eMedinewS
1st March 2014,Saturday

Dr K K AggarwalPadma Shri and Dr B C Roy National Awardee

Dr KK Aggarwal

President, Heart Care Foundation of India; Sr Consultant Physician, Cardiologist & Dean Medical Education Moolchand Medcity; Editor in Chief IJCP Group, National Vice President Elect, Indian Medical Association; Chairman Ethical Committee Delhi Medical Council, Hony. Visiting Professor (Clinical Research) DIPSAR; Chairman (Delhi Chapter) International Medical Sciences Academy (March 10–13); Hony Director IMA AKN Sinha Institute (08–09); Hony Finance Secretary National IMA (07–08); Chairman IMA Academy of Medical Specialties (06–07); President Delhi Medical Association (05–06), President IMA New Delhi Branch (94–95, 02–04);
For updates follow at
www.twitter.com/DrKKAggarwal
www.facebook.com/Dr KKAggarwal

Sleep deprivation and sleep apnea both bad for the heart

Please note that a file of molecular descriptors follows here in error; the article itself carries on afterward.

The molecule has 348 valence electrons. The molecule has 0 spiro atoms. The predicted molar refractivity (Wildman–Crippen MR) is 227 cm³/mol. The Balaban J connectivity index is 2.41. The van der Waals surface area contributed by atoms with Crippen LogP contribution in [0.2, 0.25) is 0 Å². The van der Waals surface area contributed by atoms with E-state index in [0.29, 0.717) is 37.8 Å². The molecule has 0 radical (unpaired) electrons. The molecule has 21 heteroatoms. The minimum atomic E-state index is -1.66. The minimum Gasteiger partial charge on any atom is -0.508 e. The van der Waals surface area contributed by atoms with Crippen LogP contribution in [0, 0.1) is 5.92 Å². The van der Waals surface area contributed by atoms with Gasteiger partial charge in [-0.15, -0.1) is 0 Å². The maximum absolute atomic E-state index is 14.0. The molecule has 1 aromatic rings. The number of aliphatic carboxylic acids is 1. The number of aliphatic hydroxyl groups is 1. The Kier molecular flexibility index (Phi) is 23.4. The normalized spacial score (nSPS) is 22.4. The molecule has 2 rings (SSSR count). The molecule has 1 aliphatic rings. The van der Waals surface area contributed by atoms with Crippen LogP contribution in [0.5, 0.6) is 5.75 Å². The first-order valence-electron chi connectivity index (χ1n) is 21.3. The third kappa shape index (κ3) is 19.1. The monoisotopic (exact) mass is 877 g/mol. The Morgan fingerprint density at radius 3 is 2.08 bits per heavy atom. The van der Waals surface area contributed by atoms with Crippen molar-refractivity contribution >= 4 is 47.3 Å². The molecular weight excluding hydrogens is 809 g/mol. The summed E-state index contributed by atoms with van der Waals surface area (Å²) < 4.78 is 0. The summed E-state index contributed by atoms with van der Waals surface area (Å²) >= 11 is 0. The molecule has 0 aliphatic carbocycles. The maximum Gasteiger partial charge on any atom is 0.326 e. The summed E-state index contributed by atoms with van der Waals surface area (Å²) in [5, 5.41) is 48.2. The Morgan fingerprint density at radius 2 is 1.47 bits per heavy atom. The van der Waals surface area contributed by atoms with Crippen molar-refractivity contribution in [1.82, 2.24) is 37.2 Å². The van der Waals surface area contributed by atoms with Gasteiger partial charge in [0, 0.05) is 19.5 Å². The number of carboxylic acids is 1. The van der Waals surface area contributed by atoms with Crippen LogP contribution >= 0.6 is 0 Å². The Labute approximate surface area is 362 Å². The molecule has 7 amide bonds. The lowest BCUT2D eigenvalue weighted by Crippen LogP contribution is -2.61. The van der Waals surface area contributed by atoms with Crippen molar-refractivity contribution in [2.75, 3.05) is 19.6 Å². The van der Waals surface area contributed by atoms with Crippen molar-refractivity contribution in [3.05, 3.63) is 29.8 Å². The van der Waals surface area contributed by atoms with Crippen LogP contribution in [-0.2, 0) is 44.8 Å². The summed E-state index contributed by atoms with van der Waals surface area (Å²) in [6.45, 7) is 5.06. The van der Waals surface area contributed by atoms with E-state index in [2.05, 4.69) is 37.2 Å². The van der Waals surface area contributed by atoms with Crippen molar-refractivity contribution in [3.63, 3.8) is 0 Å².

Both sleep deprivation and sleep apnea have been linked to a higher risk of heart disease.

Over time, inadequate or poor quality sleep can increase the risk of heart disease. Short–term sleep deprivation is linked with high cholesterol, high triglycerides, and high blood pressure

Sleep apnea makes people temporarily stop breathing many times during the night. Up to 83% of people with heart disease also have sleep apnea.

In sleep apnea oxygen levels dip and the brain sends an urgent "Breathe now!" signal. That signal briefly wakes the sleeper and makes him or her gasp for air. That signal also jolts the same stress hormone and nerve pathways that are stimulated when you are angry or frightened. As a result, the heart beats faster and blood pressure rises – along with other things that can threaten heart health such as inflammation and an increase in blood clotting ability. (Source Harvard)